November 16 is the 18th anniversary of the cold-blooded murder of six Jesuit priests at the University of Central America, their housekeeper and her daughter, by members of the Salvadoran armed forces.
Here are words about their martyrdom from Father Jon Sobrino, a fellow Jesuit who worked with them in El Salvador during those years:
So what really remains from the martyrdom of these six Jesuits? I believe and hope their spirit remains, that they rise again, like Archbishop Romero, in the Salvadoran people, that they continue to be a light in this dark tunnel, and hope in this country of endless misfortunes. All martyrs rise again in history, each in their own way. Archbishop Romero's is exceptional and unrepeatable, but Rutilio Grande is also present in many peasants, the North American sisters are still alive in Chalatenango and La Libertad, Octavio Ortiz in El Despertar, and the hundreds of martyred peasants in their communities.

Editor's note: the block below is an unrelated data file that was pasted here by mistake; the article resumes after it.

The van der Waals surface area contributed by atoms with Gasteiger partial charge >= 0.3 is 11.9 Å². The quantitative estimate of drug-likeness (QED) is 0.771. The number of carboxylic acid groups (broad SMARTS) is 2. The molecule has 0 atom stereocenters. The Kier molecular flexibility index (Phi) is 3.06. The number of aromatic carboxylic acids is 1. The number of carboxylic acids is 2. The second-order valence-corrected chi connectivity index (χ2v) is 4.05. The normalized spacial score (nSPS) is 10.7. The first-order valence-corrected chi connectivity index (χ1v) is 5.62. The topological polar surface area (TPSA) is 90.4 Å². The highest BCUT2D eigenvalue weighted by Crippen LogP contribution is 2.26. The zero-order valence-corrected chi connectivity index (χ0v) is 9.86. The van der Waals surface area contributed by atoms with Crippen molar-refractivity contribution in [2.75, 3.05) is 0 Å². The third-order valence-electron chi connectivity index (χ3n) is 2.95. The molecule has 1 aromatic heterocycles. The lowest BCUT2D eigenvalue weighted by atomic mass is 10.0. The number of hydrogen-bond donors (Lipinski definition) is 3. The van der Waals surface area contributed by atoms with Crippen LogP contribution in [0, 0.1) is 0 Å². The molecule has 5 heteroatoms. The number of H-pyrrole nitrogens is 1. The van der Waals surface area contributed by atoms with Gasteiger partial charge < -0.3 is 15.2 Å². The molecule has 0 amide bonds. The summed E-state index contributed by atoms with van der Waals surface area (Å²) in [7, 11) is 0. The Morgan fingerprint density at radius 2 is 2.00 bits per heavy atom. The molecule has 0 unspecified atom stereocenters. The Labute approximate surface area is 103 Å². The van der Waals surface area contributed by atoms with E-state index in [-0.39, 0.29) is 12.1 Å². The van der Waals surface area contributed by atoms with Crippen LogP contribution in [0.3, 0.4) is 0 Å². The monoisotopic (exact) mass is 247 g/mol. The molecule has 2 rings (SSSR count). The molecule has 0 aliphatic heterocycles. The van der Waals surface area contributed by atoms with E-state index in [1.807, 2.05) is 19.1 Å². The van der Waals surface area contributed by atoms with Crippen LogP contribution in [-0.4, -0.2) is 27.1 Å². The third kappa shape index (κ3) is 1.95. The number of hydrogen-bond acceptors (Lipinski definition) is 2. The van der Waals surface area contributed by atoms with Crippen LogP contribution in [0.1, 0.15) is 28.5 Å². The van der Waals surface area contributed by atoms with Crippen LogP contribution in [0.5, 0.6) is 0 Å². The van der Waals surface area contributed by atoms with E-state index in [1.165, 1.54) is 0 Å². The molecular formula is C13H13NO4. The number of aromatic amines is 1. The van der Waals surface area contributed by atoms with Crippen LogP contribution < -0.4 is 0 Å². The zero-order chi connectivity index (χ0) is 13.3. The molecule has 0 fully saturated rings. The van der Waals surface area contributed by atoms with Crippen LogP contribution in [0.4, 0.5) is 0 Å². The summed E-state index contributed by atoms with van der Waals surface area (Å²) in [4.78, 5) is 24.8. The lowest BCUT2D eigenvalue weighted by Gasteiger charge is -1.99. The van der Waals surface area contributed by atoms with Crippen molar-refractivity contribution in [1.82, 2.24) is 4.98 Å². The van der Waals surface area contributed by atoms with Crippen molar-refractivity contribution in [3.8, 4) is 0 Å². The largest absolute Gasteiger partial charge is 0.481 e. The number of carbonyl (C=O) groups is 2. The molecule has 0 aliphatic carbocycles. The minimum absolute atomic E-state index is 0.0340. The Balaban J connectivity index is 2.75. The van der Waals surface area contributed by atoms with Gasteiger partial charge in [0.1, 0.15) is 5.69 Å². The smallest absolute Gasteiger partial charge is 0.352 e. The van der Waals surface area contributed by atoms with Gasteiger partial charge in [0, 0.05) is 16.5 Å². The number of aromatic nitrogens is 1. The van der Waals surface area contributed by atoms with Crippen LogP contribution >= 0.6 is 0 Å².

The martyred Jesuits too will live on in the Salvadoran people....I hope they remember them as faithful witnesses to the God of life, so that Salvadorans go on seeing God as their defender; that they remember them as Jesuits who tried to undergo a difficult conversion and paid the price for defending faith and justice. This is what I hope these Jesuits leave the Salvadoran people and that in this legacy they go on being alive, an inspiration and encouragement.... I hope too that when peace and justice come to the country, succeeding generations remember that these Jesuits were among those who made it possible.
Jon Sobrino, S.J., Witnesses to the Kingdom: The Martyrs of El Salvador and the Crucified Peoples, p. 95.